ISAC, in cooperation with the Embassy of Japan in Serbia, successfully organized the conference “Japan-EU trade relations: What can Serbia learn from this partnership“, held on February 28, 2019, at the Hotel Radisson Collection in Belgrade.
The main theme of the conference was the Economic Partnership Agreement (EPA) between Japan and the European Union (EU) which entered into force on February 1, 2019. With this agreement, the largest open trade zone in the world is created, covering over 600 million people, approximately 30% of the world GDP and 40% of world trade. The EPA represents an answer to protectionist movements and measures that threaten free trade. It removes trade barriers and sends a powerful signal that two of the world’s biggest economies reject protectionism.
At the conference discussions were held about the importance of the agreement for both the EU and Japan, as well as global trends and trade, but also about its importance for EU associated states and partners in terms of trade and investment from Japan. One part of discussion was dedicated to consequences which this agreement can have for Serbia, both as a candidate country and a future EU member state.
You can find more details about the conference and panel topics below.
The conference was opened by Milan Pajevic, Chairman of the ISAC Advisory Board who pointed out, although we are observing things from the outside world today, the singing of this agreement is of great importance to Serbia when we take into account its pro-European path. After that, an introductory speech was given by H. E. Akira Kono, Ambassador of Japan to EU and Deputy Head of Mission, Mateja Norcic-Stamcar, Deputy Head of Mission of the EU Delegation to Serbia, and Tanja Miscevic, Head of the Negotiating Team for the Accession of the Republic Serbia to EU. They reminded the participants that between Japan and EU there is historic connection of cooperation and that these two entities share common interests and rest on the common values of democracy, the rule of law and human rights, and that this agreement strengthens both economic connections, as well as bilateral relations.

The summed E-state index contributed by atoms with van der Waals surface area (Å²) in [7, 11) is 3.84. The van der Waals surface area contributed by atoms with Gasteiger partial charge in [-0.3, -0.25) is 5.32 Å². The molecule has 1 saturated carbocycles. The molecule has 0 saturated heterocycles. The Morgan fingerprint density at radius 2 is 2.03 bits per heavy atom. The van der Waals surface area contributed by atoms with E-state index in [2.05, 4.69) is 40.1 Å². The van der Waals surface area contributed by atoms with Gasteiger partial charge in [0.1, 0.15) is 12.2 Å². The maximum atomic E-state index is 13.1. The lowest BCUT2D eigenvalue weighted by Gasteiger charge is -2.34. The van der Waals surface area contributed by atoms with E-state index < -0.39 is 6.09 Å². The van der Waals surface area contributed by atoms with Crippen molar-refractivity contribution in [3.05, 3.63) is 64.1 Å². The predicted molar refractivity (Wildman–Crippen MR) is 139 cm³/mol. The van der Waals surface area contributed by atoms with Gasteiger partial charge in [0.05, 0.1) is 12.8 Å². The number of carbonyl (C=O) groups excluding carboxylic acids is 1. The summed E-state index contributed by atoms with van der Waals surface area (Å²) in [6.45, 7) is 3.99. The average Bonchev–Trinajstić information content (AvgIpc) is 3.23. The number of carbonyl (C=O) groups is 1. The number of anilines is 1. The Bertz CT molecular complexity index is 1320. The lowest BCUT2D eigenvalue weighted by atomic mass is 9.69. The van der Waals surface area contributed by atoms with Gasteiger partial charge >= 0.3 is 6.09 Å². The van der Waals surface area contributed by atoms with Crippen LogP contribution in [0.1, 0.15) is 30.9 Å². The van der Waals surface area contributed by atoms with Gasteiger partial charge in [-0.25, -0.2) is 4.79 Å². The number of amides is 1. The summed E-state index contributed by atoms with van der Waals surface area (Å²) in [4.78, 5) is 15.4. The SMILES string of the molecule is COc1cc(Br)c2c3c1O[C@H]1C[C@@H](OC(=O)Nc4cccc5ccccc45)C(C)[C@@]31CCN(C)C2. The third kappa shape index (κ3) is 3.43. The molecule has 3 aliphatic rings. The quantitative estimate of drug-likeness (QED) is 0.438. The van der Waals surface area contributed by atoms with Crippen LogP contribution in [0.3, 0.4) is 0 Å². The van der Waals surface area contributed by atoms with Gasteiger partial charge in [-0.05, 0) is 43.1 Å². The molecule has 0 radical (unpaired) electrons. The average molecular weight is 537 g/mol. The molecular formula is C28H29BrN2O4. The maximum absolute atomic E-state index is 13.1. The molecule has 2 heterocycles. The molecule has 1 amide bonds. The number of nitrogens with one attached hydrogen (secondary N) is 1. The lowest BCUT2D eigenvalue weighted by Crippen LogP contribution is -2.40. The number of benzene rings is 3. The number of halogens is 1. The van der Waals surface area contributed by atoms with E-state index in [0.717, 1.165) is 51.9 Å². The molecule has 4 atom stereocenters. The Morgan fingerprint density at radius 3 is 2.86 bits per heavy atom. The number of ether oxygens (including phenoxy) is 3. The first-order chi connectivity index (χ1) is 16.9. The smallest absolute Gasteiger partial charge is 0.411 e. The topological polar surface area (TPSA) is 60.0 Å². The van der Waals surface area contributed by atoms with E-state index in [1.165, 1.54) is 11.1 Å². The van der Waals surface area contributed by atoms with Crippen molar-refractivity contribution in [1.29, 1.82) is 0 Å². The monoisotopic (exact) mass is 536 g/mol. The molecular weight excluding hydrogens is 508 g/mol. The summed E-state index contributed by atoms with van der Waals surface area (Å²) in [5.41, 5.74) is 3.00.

The first panel “Japan-EU partnership and global economic trends” focused on challenges which are facing global trade and positions of Japan and EU. Panel participants were Dr. Shujiro Urata, professor at Graduate School of Asia-Pacific Studies, University of Waseda, Dr. Predrag Bjelic, professor of Faculty of Economics, University of Belgrade and Tobias Gehrke, Research Fellow at Egmont Institute. The panel was moderated by Prof. Dr. Ivan Vujacic, from the Faculty of Political Science, University of Belgrade.